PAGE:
Free Range Free Chat

Happy Monday News Viewers — Free Range is our Monday free chat with a mountainous, grassy, oceanic, atmospheric, subterranean reach across the distance of all the thoughts, sights, memories and twisted, sarcastic and gutsy knowledge fit to print.

I’m calling this Mother Earth Day, the day after Mother’s Day, although we know that Mother Earth Day is really Mother-Father-Kids and Grands-Cats and Dogs-Earth Day. More than that, Ok, just Earth Day. Let’s make it every day.

Let’s include birds in today’s Earth Day — the latest report, from March of this year, is a canary in the coal mine report. … all about birds.

The world’s birds, described as the planet’s “canaries in the coal mine,” are disappearing in large numbers as the colossal impact of humanity on the Earth grows, a global review just published has found.

Atlantic Puffin is listed as Vulnerable. Its population is predicted to fall by 50-79% before 2065. Photo by Maria Sivtseva/Shutterstock

There are about 11,000 species of bird spanning the globe, but the populations of half of them are falling, while just 6% are increasing. Their flight and song make them easier to study than many animals, meaning they are the best studied large group.

Golden-backed Mountain-Tanager occurs in Peru and is believed to number 250-2,500 individuals. Photo by Alexander Lees

Bird populations are also affected by all the damage caused by human activity, from the destruction of wild habitat, the climate crisis, and pesticides and other pollution, to over-hunting and impacts of alien species and disease. This makes them the best living indicators of global change, the scientists said.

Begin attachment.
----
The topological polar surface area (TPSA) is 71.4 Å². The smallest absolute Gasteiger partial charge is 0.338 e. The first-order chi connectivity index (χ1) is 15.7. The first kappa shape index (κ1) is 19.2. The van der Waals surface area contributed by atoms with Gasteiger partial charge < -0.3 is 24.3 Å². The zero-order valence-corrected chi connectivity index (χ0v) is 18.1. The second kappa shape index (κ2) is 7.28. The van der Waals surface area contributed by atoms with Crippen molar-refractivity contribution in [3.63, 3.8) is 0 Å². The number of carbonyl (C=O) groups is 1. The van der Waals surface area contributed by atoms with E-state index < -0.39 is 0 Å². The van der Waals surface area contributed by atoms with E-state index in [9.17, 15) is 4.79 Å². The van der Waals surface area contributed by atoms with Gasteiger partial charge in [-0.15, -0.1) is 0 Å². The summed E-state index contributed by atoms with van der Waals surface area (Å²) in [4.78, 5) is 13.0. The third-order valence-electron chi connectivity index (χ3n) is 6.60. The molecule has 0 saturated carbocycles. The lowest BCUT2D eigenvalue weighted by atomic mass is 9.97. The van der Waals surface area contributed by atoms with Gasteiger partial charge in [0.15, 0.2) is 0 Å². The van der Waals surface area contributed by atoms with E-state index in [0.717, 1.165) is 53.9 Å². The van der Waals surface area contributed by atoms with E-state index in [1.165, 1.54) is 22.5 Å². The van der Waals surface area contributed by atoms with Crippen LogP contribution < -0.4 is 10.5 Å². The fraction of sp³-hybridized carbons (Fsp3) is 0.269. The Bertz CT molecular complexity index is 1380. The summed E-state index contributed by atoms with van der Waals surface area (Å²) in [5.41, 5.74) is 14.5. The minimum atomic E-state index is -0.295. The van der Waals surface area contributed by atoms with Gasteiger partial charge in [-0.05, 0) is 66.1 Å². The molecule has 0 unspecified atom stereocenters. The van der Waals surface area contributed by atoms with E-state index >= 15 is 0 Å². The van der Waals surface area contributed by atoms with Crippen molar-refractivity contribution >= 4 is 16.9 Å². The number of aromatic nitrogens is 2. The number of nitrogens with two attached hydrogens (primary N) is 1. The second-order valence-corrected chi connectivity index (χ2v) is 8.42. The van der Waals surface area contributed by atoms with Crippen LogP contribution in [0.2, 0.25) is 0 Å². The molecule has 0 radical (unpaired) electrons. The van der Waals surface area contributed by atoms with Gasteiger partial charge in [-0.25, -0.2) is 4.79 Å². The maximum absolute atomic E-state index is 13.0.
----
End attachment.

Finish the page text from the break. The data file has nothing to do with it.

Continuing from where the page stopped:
High or medium-impact threats affecting five globally threatened bird species and the underlying drivers of these threats. Data from BirdLife International. Graphic courtesy Lees et. al. Annual Review of Environment and Resources, May 2022.

After documenting the loss of nearly 3 billion birds in North America alone, it was dismaying to see the same patterns of population declines and extinction occurring globally,” says conservation scientist Ken Rosenberg from the Cornell Lab, now retired. “Because birds are highly visible and sensitive indicators of environmental health, we know their loss signals a much wider loss of biodiversity and threats to human health and well-being.”

The most threatened families of birds are those which are larger and take longer to reproduce, including the Australian brushturkey. Photograph: thomasmales/Getty Images/iStockphoto

Source: Bird Watching Daily and The Guardian

Yes, it’s Monday, but not everywhere on the globe, that’s some consolation for those who don’t like Mondays. Any day ending in “Y” is still a day to chat about the world as we know it this moment, micro or macro—tell us what’s what in your universe, it’s all worth it unless it’s not, in which case, the No Assholes Rule will light up and start flashing its neon lights.

So tell us, NV community, what’s happening in your world?

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